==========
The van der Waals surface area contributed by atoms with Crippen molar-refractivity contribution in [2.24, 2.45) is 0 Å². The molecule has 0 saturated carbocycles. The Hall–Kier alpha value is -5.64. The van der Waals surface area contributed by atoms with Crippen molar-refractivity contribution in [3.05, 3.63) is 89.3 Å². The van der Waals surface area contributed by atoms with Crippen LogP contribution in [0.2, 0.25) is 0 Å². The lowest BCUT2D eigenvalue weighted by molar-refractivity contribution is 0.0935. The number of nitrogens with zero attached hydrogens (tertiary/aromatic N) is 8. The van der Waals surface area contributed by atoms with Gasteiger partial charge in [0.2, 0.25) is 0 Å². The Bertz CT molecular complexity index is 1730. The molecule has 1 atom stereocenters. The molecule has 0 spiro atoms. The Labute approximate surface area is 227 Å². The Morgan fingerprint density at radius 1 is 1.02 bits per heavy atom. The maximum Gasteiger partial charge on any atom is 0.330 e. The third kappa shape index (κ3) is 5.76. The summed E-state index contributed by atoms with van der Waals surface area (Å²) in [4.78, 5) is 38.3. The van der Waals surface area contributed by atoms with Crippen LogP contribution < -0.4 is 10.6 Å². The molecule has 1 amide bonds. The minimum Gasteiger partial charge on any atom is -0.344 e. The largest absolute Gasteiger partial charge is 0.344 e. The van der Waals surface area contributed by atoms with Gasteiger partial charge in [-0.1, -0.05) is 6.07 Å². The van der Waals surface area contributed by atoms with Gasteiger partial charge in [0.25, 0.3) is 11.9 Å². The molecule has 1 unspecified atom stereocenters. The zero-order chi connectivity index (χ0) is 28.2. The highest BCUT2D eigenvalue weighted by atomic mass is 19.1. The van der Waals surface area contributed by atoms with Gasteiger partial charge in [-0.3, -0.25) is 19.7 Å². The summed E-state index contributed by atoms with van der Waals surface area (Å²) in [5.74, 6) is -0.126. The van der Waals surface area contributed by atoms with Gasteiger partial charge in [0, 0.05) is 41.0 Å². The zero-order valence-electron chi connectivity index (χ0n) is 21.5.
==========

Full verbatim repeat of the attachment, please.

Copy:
The van der Waals surface area contributed by atoms with Crippen molar-refractivity contribution in [2.24, 2.45) is 0 Å². The molecule has 0 saturated carbocycles. The Hall–Kier alpha value is -5.64. The van der Waals surface area contributed by atoms with Crippen molar-refractivity contribution in [3.05, 3.63) is 89.3 Å². The van der Waals surface area contributed by atoms with Crippen LogP contribution in [0.2, 0.25) is 0 Å². The lowest BCUT2D eigenvalue weighted by molar-refractivity contribution is 0.0935. The number of nitrogens with zero attached hydrogens (tertiary/aromatic N) is 8. The van der Waals surface area contributed by atoms with Gasteiger partial charge in [0.2, 0.25) is 0 Å². The Bertz CT molecular complexity index is 1730. The molecule has 1 atom stereocenters. The molecule has 0 spiro atoms. The Labute approximate surface area is 227 Å². The Morgan fingerprint density at radius 1 is 1.02 bits per heavy atom. The maximum Gasteiger partial charge on any atom is 0.330 e. The third kappa shape index (κ3) is 5.76. The summed E-state index contributed by atoms with van der Waals surface area (Å²) in [4.78, 5) is 38.3. The van der Waals surface area contributed by atoms with Crippen LogP contribution < -0.4 is 10.6 Å². The molecule has 1 amide bonds. The minimum Gasteiger partial charge on any atom is -0.344 e. The largest absolute Gasteiger partial charge is 0.344 e. The van der Waals surface area contributed by atoms with Gasteiger partial charge in [-0.1, -0.05) is 6.07 Å². The van der Waals surface area contributed by atoms with Gasteiger partial charge in [0.25, 0.3) is 11.9 Å². The molecule has 1 unspecified atom stereocenters. The zero-order chi connectivity index (χ0) is 28.2. The highest BCUT2D eigenvalue weighted by atomic mass is 19.1. The van der Waals surface area contributed by atoms with Gasteiger partial charge in [-0.3, -0.25) is 19.7 Å². The summed E-state index contributed by atoms with van der Waals surface area (Å²) in [5.74, 6) is -0.126. The van der Waals surface area contributed by atoms with Gasteiger partial charge in [0, 0.05) is 41.0 Å². The zero-order valence-electron chi connectivity index (χ0n) is 21.5.